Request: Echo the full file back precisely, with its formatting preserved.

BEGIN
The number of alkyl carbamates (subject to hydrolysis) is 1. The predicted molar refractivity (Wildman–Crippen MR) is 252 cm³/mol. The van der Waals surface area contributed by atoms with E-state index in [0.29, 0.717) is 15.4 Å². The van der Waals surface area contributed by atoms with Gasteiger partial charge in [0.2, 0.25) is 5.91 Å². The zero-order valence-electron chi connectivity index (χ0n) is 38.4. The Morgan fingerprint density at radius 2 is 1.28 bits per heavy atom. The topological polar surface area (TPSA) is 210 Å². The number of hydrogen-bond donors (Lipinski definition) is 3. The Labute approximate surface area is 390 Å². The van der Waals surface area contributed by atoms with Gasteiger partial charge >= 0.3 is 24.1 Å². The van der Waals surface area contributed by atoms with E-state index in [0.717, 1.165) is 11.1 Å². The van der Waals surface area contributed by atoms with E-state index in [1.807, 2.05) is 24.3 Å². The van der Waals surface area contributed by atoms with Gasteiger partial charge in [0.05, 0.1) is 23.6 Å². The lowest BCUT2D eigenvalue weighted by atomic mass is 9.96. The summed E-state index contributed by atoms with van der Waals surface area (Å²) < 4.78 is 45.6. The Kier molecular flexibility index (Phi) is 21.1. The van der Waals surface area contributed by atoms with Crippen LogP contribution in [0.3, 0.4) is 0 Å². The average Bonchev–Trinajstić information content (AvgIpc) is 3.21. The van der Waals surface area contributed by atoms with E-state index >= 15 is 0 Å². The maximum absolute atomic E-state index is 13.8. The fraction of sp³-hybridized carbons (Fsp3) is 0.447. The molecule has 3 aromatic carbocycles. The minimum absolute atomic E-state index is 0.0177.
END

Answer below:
The number of alkyl carbamates (subject to hydrolysis) is 1. The predicted molar refractivity (Wildman–Crippen MR) is 252 cm³/mol. The van der Waals surface area contributed by atoms with E-state index in [0.29, 0.717) is 15.4 Å². The van der Waals surface area contributed by atoms with Gasteiger partial charge in [0.2, 0.25) is 5.91 Å². The zero-order valence-electron chi connectivity index (χ0n) is 38.4. The Morgan fingerprint density at radius 2 is 1.28 bits per heavy atom. The topological polar surface area (TPSA) is 210 Å². The number of hydrogen-bond donors (Lipinski definition) is 3. The Labute approximate surface area is 390 Å². The van der Waals surface area contributed by atoms with Gasteiger partial charge >= 0.3 is 24.1 Å². The van der Waals surface area contributed by atoms with E-state index in [0.717, 1.165) is 11.1 Å². The van der Waals surface area contributed by atoms with E-state index in [1.807, 2.05) is 24.3 Å². The van der Waals surface area contributed by atoms with Gasteiger partial charge in [0.05, 0.1) is 23.6 Å². The lowest BCUT2D eigenvalue weighted by atomic mass is 9.96. The summed E-state index contributed by atoms with van der Waals surface area (Å²) < 4.78 is 45.6. The Kier molecular flexibility index (Phi) is 21.1. The van der Waals surface area contributed by atoms with Crippen LogP contribution in [0.3, 0.4) is 0 Å². The average Bonchev–Trinajstić information content (AvgIpc) is 3.21. The van der Waals surface area contributed by atoms with E-state index >= 15 is 0 Å². The maximum absolute atomic E-state index is 13.8. The fraction of sp³-hybridized carbons (Fsp3) is 0.447. The molecule has 3 aromatic carbocycles. The minimum absolute atomic E-state index is 0.0177.